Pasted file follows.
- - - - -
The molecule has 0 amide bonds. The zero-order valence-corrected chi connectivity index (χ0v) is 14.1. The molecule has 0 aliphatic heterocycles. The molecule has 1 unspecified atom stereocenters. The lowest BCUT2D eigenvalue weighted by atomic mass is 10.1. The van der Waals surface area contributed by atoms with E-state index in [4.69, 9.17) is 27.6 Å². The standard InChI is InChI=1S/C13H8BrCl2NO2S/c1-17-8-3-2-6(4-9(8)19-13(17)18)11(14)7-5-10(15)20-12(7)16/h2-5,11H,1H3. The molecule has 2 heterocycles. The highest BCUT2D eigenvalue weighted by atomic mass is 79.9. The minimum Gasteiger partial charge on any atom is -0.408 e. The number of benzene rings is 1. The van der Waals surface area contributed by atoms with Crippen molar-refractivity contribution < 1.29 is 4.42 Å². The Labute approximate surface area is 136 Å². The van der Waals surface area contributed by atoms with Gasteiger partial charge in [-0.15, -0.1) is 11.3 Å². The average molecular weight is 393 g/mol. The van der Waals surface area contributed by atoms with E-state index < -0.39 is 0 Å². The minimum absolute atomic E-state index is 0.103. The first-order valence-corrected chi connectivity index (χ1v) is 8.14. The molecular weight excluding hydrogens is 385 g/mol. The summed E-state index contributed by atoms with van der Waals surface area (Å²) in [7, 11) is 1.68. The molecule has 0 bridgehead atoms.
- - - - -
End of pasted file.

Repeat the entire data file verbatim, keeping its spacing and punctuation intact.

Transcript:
The molecule has 0 amide bonds. The zero-order valence-corrected chi connectivity index (χ0v) is 14.1. The molecule has 0 aliphatic heterocycles. The molecule has 1 unspecified atom stereocenters. The lowest BCUT2D eigenvalue weighted by atomic mass is 10.1. The van der Waals surface area contributed by atoms with E-state index in [4.69, 9.17) is 27.6 Å². The standard InChI is InChI=1S/C13H8BrCl2NO2S/c1-17-8-3-2-6(4-9(8)19-13(17)18)11(14)7-5-10(15)20-12(7)16/h2-5,11H,1H3. The molecule has 2 heterocycles. The highest BCUT2D eigenvalue weighted by atomic mass is 79.9. The minimum Gasteiger partial charge on any atom is -0.408 e. The number of benzene rings is 1. The van der Waals surface area contributed by atoms with Crippen molar-refractivity contribution < 1.29 is 4.42 Å². The Labute approximate surface area is 136 Å². The van der Waals surface area contributed by atoms with Gasteiger partial charge in [-0.15, -0.1) is 11.3 Å². The average molecular weight is 393 g/mol. The van der Waals surface area contributed by atoms with E-state index < -0.39 is 0 Å². The minimum absolute atomic E-state index is 0.103. The first-order valence-corrected chi connectivity index (χ1v) is 8.14. The molecular weight excluding hydrogens is 385 g/mol. The summed E-state index contributed by atoms with van der Waals surface area (Å²) in [7, 11) is 1.68. The molecule has 0 bridgehead atoms.